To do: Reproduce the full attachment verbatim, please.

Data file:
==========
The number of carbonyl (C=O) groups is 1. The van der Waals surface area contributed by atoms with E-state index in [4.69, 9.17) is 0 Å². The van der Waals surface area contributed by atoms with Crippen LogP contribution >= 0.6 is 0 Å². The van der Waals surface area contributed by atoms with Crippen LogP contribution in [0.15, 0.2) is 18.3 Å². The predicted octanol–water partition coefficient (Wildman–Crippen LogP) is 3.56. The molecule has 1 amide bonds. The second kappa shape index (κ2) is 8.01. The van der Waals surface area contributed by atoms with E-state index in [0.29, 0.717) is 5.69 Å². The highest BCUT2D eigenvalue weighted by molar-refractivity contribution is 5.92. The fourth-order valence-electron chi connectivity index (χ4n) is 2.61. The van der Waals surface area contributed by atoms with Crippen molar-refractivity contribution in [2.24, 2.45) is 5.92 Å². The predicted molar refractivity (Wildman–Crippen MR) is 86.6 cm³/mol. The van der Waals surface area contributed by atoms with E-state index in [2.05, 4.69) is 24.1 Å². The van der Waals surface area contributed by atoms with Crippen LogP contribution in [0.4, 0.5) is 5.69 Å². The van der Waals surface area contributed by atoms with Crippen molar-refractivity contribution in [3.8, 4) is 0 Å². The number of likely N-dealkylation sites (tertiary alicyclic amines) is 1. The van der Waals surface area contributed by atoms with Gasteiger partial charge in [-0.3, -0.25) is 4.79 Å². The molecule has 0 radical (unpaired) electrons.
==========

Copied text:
The number of carbonyl (C=O) groups is 1. The van der Waals surface area contributed by atoms with E-state index in [4.69, 9.17) is 0 Å². The van der Waals surface area contributed by atoms with Crippen LogP contribution >= 0.6 is 0 Å². The van der Waals surface area contributed by atoms with Crippen LogP contribution in [0.15, 0.2) is 18.3 Å². The predicted octanol–water partition coefficient (Wildman–Crippen LogP) is 3.56. The molecule has 1 amide bonds. The second kappa shape index (κ2) is 8.01. The van der Waals surface area contributed by atoms with E-state index in [0.29, 0.717) is 5.69 Å². The highest BCUT2D eigenvalue weighted by molar-refractivity contribution is 5.92. The fourth-order valence-electron chi connectivity index (χ4n) is 2.61. The van der Waals surface area contributed by atoms with Crippen molar-refractivity contribution in [2.24, 2.45) is 5.92 Å². The predicted molar refractivity (Wildman–Crippen MR) is 86.6 cm³/mol. The van der Waals surface area contributed by atoms with E-state index in [2.05, 4.69) is 24.1 Å². The van der Waals surface area contributed by atoms with Crippen LogP contribution in [0.4, 0.5) is 5.69 Å². The van der Waals surface area contributed by atoms with Crippen molar-refractivity contribution in [3.8, 4) is 0 Å². The number of likely N-dealkylation sites (tertiary alicyclic amines) is 1. The van der Waals surface area contributed by atoms with Gasteiger partial charge in [-0.3, -0.25) is 4.79 Å². The molecule has 0 radical (unpaired) electrons.